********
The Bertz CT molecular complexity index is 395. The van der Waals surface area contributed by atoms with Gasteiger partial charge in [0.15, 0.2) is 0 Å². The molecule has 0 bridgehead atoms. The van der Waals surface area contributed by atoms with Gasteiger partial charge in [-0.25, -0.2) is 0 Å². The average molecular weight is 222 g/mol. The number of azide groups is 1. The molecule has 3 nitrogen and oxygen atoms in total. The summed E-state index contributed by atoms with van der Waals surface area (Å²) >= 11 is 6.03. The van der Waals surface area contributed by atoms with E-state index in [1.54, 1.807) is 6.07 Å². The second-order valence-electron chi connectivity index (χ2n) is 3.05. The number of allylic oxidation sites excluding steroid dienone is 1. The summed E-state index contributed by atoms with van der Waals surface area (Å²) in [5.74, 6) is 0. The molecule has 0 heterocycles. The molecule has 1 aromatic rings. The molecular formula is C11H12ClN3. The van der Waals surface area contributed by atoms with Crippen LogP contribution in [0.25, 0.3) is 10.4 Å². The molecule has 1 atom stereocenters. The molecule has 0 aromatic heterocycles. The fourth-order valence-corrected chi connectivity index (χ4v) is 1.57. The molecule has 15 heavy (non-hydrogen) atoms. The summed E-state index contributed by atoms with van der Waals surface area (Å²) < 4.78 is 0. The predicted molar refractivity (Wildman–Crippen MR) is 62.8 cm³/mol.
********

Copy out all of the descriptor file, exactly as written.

The Bertz CT molecular complexity index is 395. The van der Waals surface area contributed by atoms with Gasteiger partial charge in [0.15, 0.2) is 0 Å². The molecule has 0 bridgehead atoms. The van der Waals surface area contributed by atoms with Gasteiger partial charge in [-0.25, -0.2) is 0 Å². The average molecular weight is 222 g/mol. The number of azide groups is 1. The molecule has 3 nitrogen and oxygen atoms in total. The summed E-state index contributed by atoms with van der Waals surface area (Å²) >= 11 is 6.03. The van der Waals surface area contributed by atoms with E-state index in [1.54, 1.807) is 6.07 Å². The second-order valence-electron chi connectivity index (χ2n) is 3.05. The number of allylic oxidation sites excluding steroid dienone is 1. The summed E-state index contributed by atoms with van der Waals surface area (Å²) in [5.74, 6) is 0. The molecule has 0 heterocycles. The molecule has 1 aromatic rings. The molecular formula is C11H12ClN3. The van der Waals surface area contributed by atoms with Crippen LogP contribution in [0.25, 0.3) is 10.4 Å². The molecule has 1 atom stereocenters. The molecule has 0 aromatic heterocycles. The fourth-order valence-corrected chi connectivity index (χ4v) is 1.57. The molecule has 15 heavy (non-hydrogen) atoms. The summed E-state index contributed by atoms with van der Waals surface area (Å²) < 4.78 is 0. The predicted molar refractivity (Wildman–Crippen MR) is 62.8 cm³/mol.